Is Golf In Trouble?
By mustang6560 on 1/31/12
Last week at the PGA Merchandise Show, Jack Nicklaus helped the PGA of American promote its new Golf 2.0 initiative. The goal of Golf 2.0 is to grow the game and the PGA of America is hoping to get everyone in the industry involved.
But, during his speech at the symposium, Jack admitted that only one out of his 22 grandchildren plays golf "more than a little bit". And that comment led Geoff Russell of Golf World to ask:
If Jack Nicklaus can't get his grandkids to play golf, what hope do the rest of us have?"It's a very interesting question indeed. Jack is regarded by most as the best player to ever grace the fairways and he left his mark on the game in numerous ways, including his record 18 major titles. And if the interest level in golf is *that* low in his family, what's the interest level in golf like for a *normal* family?
I don't think you can equate the healthy of an entire industry to one person or one person's family, even if it's the Golden Bear family. But, it sure does provide some perspective to the golf industry about the kind of fight its up against.
photo by Ed (supergolfdude)
[ comments ]
Young kids playing only a little bit is not a sign of the end of times for golf. I was a similar kid, engaged in all sorts of sports and activities. As long as a kid has clubs and plays a few times a year, that is enough to plant the seed. Once one is out of college, many of those kids that played a little growing up will come back to the game.
The real danger comes from kids spending all their time at malls, texting, tweeting and playing "Call of Duty". If we ever end up with a "couch potato" generation we will all be in trouble.
joe jones says:
Where to begin.........
Golf is too expensive with the economy in the dumps. People don,t have discretionary funds available.
Slow play. Six hour rounds are becoming the norm. Weekend golfers emulate the pro's by wasting time . Learn how to play ready golf
Junior golf. Owners of golf courses should make unused tee times available to juniors on free or at least bargain fees. They are the future of golf. Start leagues where senior players can pair with juniors to share the knowledge they have.
Womans golf. Get more beginners involved by making the courses less intimidating. Play from shorter tees so they can enjoy themselves an help them learn the skills needed to move to longer tees.More experienced women should try to involve the young people in the family to participate.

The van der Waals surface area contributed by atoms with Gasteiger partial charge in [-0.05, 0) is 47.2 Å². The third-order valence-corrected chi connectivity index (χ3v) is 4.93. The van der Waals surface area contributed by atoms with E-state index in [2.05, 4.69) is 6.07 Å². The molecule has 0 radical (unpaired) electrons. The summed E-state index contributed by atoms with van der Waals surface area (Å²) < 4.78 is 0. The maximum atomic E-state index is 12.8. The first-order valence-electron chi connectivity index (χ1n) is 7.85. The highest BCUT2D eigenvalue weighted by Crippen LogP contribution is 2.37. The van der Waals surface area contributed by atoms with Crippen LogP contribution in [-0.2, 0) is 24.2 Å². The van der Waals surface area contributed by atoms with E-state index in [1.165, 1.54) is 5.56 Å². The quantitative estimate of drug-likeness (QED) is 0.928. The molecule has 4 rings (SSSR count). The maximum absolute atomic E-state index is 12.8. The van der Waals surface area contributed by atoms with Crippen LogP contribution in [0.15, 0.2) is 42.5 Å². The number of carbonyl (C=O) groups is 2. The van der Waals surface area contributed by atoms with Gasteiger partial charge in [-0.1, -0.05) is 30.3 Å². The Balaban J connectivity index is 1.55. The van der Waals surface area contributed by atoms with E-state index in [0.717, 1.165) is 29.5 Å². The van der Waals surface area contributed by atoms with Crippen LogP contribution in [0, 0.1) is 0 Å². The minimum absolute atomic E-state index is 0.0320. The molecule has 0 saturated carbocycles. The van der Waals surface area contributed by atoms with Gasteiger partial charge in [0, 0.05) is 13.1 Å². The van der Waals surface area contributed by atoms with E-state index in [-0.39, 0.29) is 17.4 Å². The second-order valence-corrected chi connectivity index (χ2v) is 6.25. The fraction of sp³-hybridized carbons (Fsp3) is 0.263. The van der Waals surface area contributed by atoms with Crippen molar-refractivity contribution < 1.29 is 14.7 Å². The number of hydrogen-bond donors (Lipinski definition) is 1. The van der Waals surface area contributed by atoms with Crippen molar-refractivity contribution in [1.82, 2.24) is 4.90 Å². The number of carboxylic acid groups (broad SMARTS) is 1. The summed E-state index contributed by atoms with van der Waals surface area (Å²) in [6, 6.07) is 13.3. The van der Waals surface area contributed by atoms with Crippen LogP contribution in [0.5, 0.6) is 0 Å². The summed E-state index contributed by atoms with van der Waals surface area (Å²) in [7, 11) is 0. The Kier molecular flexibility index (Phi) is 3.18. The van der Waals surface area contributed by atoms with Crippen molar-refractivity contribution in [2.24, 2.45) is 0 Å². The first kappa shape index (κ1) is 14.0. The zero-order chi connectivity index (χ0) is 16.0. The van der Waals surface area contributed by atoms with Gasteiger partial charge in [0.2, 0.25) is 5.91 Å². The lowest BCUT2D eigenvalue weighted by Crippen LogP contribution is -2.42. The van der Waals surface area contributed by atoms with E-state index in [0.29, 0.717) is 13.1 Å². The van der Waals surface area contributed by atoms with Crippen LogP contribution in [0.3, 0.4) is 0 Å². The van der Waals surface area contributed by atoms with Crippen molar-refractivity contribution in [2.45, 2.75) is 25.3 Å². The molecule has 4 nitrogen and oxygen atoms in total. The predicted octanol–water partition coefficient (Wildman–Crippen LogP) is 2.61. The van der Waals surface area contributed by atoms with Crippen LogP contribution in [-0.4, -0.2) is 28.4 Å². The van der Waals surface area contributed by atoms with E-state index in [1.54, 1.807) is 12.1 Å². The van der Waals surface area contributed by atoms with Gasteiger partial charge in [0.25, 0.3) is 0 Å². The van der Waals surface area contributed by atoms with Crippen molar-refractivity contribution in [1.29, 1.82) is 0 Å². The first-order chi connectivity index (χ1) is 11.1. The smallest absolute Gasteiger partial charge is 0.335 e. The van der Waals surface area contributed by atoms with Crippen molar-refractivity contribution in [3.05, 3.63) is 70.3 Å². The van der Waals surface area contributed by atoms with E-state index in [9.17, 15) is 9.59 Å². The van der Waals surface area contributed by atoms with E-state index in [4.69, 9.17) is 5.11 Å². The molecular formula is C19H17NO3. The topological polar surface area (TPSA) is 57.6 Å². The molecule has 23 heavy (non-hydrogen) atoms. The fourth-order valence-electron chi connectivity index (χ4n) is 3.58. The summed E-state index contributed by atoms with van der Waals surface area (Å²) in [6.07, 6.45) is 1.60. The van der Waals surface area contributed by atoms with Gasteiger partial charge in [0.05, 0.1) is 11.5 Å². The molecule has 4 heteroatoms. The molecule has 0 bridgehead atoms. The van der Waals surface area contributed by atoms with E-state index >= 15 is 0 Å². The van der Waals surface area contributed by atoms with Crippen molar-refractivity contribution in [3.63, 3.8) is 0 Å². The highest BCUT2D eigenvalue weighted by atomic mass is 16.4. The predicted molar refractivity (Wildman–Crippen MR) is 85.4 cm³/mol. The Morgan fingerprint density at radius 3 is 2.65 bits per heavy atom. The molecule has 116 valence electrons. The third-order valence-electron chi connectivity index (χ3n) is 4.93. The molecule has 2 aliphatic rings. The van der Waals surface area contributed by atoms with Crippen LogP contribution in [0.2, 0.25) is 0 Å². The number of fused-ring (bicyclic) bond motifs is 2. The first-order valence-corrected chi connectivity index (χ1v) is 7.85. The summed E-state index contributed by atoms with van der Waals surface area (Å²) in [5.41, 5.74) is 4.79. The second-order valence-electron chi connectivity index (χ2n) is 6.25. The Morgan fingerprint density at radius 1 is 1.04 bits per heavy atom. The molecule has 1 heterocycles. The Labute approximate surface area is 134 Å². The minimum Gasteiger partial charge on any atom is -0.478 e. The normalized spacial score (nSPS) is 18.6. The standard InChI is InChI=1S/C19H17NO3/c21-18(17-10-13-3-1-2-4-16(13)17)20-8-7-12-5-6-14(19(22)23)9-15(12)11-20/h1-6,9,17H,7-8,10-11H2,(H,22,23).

Develope a program where good used equipment is available to beginners at either a no fee or low cost rate. If they find they really don't want to continue they won't have a big investment.
If my grandfather was Jack Nicklaus, I probably wouldn't play golf either. I might try it for a while, but the endless "I'm playing with Jack Nicklaus grandson/granddaughter", "Are you as good as you're grampa", "Can you arrange for me to meet him?" would turn me off. I'd imagine it's similar for alot of kids of famous athlete parents/grandparents.
Not for nothing, I think tennis is way worse shape. I am only basing this on the state of the pro game-- the US is a joke in the world of pro tennis. I think 2003 was the last time an American player besides the Williams got a sniff of a Grand Slam title. I hate to be negative but I think it's over for US tennis.
Nicklaus was awesome at winning titles but he has some strange ideas about how people should play golf. He thinks the game should modify to a 12 hole format because people lack the time and patience for 18, and that the cup should be made bigger so people can make more putts and therefore like golf better. So who cares what he says, he's out of touch now.
Based as I am in New York City, capital of the world, based on what I've seen around here, I can tell you all what's coming. Remember you heard it here first. The Chinese have gotten wind of this golf thing, and they are coming. You think the Koreans have established a stronghold in the golf world over the last decade? Well guess what, S. Korea is a small nation of about 50 mil.
Over the last couple of years I've personally observed growing numbers of Chinese on the golf course (Koreans too, but a whole nother story). We all know how appealing this golf is. Well guess what, a nation of a billion plus is now being introduced to this great game, it is spreading like bacteria. I predict in fifty years or so, the golf population will have doubled at least. It won't be lily white any more, but it will be huge, trust me.
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